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John Quenneville looks to complete jump to NHL

Devils forward prospect carries impressive juniors resume

by Joe Yerdon / NHL.com Correspondent

BUFFALO -- The New Jersey Devils have seen some of their young players succeed in recent seasons, and they're hoping forward John Quenneville follows suit.

Quenneville, the No. 30 pick of the 2014 NHL Draft, is coming off a strong season with Brandon of the Western Hockey League, for whom he had 73 points (31 goals, 42 assists) in 57 games last season, along with 27 points (16 goals, 11 assists) in 21 OHL playoff games, and helped the Wheat Kings to a berth in the Memorial Cup.

That marked the exclamation point of his junior hockey career; in four seasons with Brandon, he had 197 points (81 goals, 116 assists) in 222 games.

Now Quenneville, 20, takes the next step in his career entering his first season as a professional.

"I think with all of these players, just as people, they mature," said Rick Kowalsky, coach of Albany of the American Hockey League, the Devils' affiliate. "They're drafted at 18 and you see them from year to year and they come to training camp and they learn a little bit, and some of them may be hard lessons. 

"They understand the pro game is not as easy as junior or college, and you're playing against men, not boys. I think I've seen a little bit of that in him. Obviously he followed last year's training camp with an excellent season [last] year."

Quenneville can always lean on family members for advice on how to make it to the NHL too; he is the second cousin of Chicago Blackhawks coach Joel Quenneville and nephew (by marriage) of New York Islanders defenseman Johnny Boychuk.

Quenneville evolved into a goal scorer last season with Brandon. He had 31 goals, nearly doubling his 17 goals the season before. The offensive numbers stick out, but to make it as a professional, there's more than just being a threat at one end of the ice.

"That's one of the things that I've worked on a lot is my defensive game," said Quenneville (6-foot-1, 205 pounds). "I think I was always a good defensive player and I always took pride in it, but once again, that's another part of the game that's evolved in taking a step in the right direction of being a pro.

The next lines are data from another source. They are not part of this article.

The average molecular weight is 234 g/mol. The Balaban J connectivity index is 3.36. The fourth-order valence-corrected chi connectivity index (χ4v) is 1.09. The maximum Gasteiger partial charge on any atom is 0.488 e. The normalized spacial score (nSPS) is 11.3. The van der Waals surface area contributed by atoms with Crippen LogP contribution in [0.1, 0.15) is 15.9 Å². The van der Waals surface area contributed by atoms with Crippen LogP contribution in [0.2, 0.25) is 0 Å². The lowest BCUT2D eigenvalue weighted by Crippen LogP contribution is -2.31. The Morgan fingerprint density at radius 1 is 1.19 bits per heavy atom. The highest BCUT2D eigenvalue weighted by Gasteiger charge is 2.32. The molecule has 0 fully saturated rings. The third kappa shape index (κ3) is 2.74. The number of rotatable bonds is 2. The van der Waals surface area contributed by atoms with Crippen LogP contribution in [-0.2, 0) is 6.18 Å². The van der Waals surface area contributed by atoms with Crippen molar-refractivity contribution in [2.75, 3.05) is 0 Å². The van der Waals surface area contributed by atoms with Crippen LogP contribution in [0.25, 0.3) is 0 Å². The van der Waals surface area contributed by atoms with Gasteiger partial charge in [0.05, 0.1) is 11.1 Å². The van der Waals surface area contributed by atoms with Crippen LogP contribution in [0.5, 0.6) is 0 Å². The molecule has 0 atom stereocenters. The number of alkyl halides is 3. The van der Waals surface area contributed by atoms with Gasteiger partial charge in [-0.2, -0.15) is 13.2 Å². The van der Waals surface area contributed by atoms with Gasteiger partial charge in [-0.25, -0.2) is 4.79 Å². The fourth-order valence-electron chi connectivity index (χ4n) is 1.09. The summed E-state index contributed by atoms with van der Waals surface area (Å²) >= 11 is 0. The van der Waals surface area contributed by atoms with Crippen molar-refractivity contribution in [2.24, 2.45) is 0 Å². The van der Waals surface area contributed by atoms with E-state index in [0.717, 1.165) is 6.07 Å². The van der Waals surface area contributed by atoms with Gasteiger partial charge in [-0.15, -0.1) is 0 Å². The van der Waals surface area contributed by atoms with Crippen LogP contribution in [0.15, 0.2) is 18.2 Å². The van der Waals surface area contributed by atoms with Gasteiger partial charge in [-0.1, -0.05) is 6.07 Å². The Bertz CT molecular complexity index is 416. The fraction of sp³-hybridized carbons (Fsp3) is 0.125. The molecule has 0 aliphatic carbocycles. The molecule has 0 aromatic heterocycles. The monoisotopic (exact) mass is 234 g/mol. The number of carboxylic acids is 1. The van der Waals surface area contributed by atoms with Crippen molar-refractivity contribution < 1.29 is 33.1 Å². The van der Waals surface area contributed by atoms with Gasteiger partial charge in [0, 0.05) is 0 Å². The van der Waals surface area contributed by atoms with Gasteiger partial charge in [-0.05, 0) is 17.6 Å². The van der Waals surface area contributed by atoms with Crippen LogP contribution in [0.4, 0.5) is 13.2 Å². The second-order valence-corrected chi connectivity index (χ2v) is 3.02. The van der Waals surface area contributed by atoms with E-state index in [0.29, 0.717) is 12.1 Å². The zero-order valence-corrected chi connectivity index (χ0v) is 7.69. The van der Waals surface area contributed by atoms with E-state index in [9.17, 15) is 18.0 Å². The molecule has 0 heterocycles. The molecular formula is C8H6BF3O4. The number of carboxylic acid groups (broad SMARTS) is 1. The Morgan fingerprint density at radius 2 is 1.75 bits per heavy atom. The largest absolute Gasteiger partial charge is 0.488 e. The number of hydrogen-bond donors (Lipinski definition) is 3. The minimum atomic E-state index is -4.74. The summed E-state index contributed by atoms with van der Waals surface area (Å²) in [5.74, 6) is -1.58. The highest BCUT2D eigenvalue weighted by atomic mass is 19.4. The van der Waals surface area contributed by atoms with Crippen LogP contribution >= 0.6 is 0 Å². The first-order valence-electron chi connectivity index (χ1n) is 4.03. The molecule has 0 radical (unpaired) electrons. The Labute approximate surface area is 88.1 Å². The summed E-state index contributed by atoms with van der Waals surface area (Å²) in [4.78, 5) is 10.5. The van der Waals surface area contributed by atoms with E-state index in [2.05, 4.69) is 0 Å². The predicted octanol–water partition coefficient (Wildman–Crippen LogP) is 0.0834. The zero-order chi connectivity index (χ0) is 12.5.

"It's more of anything, having the mentality of, [needing] to be a 200-foot player; I need to take a lot of focus on my defense and take pride in my defense, and that's what I'm going to do and I feel really good about that, too."

Making the jump from junior hockey to pro hockey can be difficult, but Quenneville can look at Devils teammate Joseph Blandisi as an example of how it can be done. Blandisi, a forward, finished his junior career with Barrie of the Ontario Hockey League in 2014-15. After he played 27 games in Albany, he earned a call-up to New Jersey and played 41 games in the NHL.

"When we first drafted [Quenneville], the first camp I saw him, the first comparison I made was Adam Henrique, and I had Adam [in Albany]," Kowalsky said. "You know, maybe you see [Quenneville] as potentially a more offensive guy, but Adam did some special things in junior and as a rookie for me, really, as our No. 1 center in Albany. 

"That's translated into the NHL and certainly that type of player, and I think Quenneville has that ability. He can play both sides of the puck, but those natural instincts defensively, some guys you try and teach them some of them and they'll never get there, but you can see that he has it."

Being compared to Henrique may be significant for a player who has yet to play his first professional game, but Quenneville is confident he has what it takes to succeed at the next level, especially given how he has changed since being drafted two years ago.

"I think each year you just suck it up and you work hard or you find new limits to break, and that's what I've done," Quenneville said. "I think I've stepped it up and put more effort in this summer than I ever have before, and I think that's what you have to do. You have to continue to improve and continue to push yourself to be a better player each year. You have to find new limits to push past. 

"In order to get where I am right now, I think I've had to put a lot of effort. It's really nice to see it pay off right now. I think I feel really good about my game and I feel really good on the ice, so it's kind of nice."

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